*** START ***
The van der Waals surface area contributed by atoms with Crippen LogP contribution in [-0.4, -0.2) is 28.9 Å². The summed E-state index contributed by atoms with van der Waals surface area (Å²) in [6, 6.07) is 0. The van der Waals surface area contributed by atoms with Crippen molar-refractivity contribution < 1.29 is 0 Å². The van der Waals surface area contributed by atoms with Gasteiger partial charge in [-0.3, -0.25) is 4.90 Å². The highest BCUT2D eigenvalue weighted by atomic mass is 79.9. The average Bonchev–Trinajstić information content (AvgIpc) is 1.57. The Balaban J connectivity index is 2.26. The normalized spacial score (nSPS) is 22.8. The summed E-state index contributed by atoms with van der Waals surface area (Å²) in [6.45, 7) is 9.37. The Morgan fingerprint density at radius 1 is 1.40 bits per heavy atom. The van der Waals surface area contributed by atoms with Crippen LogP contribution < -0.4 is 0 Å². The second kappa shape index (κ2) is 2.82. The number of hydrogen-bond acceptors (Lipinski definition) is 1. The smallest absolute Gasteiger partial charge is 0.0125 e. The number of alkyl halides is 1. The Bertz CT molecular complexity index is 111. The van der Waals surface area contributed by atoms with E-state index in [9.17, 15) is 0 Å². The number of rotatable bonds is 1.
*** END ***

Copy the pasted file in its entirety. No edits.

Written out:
The van der Waals surface area contributed by atoms with Crippen LogP contribution in [-0.4, -0.2) is 28.9 Å². The summed E-state index contributed by atoms with van der Waals surface area (Å²) in [6, 6.07) is 0. The van der Waals surface area contributed by atoms with Crippen molar-refractivity contribution < 1.29 is 0 Å². The van der Waals surface area contributed by atoms with Gasteiger partial charge in [-0.3, -0.25) is 4.90 Å². The highest BCUT2D eigenvalue weighted by atomic mass is 79.9. The average Bonchev–Trinajstić information content (AvgIpc) is 1.57. The Balaban J connectivity index is 2.26. The normalized spacial score (nSPS) is 22.8. The summed E-state index contributed by atoms with van der Waals surface area (Å²) in [6.45, 7) is 9.37. The Morgan fingerprint density at radius 1 is 1.40 bits per heavy atom. The van der Waals surface area contributed by atoms with Crippen LogP contribution < -0.4 is 0 Å². The second kappa shape index (κ2) is 2.82. The number of hydrogen-bond acceptors (Lipinski definition) is 1. The smallest absolute Gasteiger partial charge is 0.0125 e. The number of alkyl halides is 1. The Bertz CT molecular complexity index is 111. The van der Waals surface area contributed by atoms with E-state index in [9.17, 15) is 0 Å². The number of rotatable bonds is 1.